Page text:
Modern football is very, very strange.
What happened to the days of winning a trophy and just being proud of your side, focused on your own team’s achievement and celebrating the success with fellow like-minded supporters whilst blocking out the rest of the world?
That would be the realistic reaction for winning one trophy, perhaps.
So, to win three pieces of silverware should induce gloating and righteousness of the highest order, with extremely little care for what anyone else thinks or doesn’t think about the magnitude of your accomplishments.
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Why am I talking about this?
Well, in the build-up to Manchester City’s 6-0 FA Cup final win over Watford, Pep Guardiola revealed that he felt his side were underappreciated by the media.
The Spaniard pinpointed the fact that Paul Pogba’s angry confrontation with Manchester United fans after the final day defeat to Cardiff was at the forefront of the Daily Mail’s sports coverage, and not his side’s second successive title win.
Why does he care?
Why does the former Barcelona boss need validation from the media so badly when he, his players and the supporters are more than aware – and appreciative – of the club’s hugely impressive achievements?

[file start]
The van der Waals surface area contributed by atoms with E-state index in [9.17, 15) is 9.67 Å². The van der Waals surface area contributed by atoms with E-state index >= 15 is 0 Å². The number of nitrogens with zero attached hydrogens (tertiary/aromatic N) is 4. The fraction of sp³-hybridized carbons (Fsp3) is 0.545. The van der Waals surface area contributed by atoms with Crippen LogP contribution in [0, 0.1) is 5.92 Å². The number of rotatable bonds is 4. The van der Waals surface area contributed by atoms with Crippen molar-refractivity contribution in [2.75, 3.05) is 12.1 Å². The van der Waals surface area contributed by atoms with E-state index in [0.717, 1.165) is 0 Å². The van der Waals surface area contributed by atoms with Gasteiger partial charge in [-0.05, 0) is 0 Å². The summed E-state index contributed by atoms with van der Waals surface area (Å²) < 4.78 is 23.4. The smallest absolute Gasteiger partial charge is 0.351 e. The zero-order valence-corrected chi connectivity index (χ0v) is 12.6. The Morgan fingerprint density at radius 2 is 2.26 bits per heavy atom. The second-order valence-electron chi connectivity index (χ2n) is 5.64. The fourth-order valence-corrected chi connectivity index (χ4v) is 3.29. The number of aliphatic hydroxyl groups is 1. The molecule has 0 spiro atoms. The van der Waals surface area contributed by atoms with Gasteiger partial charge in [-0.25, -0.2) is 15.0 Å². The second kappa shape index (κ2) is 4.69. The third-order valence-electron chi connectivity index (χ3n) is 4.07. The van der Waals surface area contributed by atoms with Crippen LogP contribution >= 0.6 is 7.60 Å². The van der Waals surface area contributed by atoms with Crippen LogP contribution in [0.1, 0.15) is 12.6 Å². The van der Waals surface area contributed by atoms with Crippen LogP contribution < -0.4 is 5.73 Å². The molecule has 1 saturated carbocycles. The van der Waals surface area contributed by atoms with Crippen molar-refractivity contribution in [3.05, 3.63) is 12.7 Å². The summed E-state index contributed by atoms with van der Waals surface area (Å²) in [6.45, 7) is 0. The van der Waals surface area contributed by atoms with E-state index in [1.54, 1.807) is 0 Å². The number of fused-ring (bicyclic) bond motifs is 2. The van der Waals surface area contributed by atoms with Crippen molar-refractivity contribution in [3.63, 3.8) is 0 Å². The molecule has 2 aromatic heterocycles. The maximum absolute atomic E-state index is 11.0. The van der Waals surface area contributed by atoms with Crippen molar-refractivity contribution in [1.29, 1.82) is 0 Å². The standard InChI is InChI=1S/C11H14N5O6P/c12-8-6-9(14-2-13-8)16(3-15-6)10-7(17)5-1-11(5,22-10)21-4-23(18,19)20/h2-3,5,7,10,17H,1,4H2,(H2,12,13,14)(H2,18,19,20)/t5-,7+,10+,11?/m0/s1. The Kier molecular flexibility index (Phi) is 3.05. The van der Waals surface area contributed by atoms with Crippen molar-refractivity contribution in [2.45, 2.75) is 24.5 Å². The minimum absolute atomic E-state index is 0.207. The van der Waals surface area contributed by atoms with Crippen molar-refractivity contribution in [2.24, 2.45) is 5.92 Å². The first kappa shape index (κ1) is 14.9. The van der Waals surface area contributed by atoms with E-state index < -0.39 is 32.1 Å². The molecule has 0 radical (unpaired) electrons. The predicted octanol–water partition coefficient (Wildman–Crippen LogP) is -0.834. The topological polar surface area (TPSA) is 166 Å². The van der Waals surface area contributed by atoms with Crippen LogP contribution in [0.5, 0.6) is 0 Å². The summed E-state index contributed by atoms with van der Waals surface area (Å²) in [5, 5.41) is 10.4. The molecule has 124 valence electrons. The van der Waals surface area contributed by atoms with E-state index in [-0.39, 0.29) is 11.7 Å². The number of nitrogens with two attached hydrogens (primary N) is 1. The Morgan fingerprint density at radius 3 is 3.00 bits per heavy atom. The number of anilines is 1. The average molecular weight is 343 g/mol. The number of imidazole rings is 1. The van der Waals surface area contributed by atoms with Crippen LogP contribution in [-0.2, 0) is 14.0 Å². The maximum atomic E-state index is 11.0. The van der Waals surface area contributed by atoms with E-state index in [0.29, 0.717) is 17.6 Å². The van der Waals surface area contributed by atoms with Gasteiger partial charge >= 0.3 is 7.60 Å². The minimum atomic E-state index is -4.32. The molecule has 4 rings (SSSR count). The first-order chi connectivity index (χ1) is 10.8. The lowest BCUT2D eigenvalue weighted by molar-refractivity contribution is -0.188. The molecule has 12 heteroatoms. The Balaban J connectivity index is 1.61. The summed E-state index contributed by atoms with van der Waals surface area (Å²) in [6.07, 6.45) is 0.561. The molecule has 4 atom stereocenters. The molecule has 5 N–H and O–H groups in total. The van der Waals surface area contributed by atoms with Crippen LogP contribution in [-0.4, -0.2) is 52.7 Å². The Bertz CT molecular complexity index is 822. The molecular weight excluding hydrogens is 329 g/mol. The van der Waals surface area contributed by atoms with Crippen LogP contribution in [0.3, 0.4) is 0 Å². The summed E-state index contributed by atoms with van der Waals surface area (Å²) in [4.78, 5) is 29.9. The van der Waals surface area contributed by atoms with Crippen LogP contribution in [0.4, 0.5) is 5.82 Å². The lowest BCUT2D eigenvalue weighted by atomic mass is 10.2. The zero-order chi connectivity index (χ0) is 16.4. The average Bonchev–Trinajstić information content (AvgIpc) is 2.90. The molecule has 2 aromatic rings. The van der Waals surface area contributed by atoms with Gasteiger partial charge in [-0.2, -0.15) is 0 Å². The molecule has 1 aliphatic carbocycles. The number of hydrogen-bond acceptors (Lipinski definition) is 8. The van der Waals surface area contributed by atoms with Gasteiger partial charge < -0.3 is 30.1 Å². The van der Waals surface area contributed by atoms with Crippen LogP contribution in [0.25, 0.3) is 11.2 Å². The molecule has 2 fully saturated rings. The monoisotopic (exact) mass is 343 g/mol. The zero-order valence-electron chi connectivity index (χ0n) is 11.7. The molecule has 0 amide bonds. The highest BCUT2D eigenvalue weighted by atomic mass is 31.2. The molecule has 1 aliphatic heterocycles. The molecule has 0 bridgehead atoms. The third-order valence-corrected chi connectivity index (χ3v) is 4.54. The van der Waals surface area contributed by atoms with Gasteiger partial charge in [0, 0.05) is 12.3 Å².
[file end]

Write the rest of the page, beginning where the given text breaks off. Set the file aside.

Respect is earned, not given. Guardiola also touched upon how much more the media favoured Manchester United and Liverpool, England’s two biggest clubs with a rich history embedded in them.
City will get there. Guardiola may not be in charge when they do, but the Citizens will reach those heights in a few decades.
This mentality is stemming down into the supporters’ thinking as well.
Just days after Guardiola called the media out for their lack of interest in City’s achievements, one fan stormed the press box at Wembley after the 6-0 FA Cup final win – the biggest margin of victory since Bury beat Derby by the same scoreline in 1903.
The supporter embarked on a expletive-laden rant about how Liverpool’s Mohamed Salah will probably be on the back pages of the next day’s papers instead of City’s record victory and the resulting confirmation of a domestic treble.
Again, why is this the first thing on that man’s mind?
He was seething, waving his plastic City flag furiously towards the onlooking journalists as if he’d just seen his side relegated to the bottom tier of the English football ladder.
Modern football is a weird cauldron of egos in need of validation at every turn, and a little ruffle of the hair whenever they do something good; everyone just needs to chill out and be proud of their achievements without needing to be told how good they are.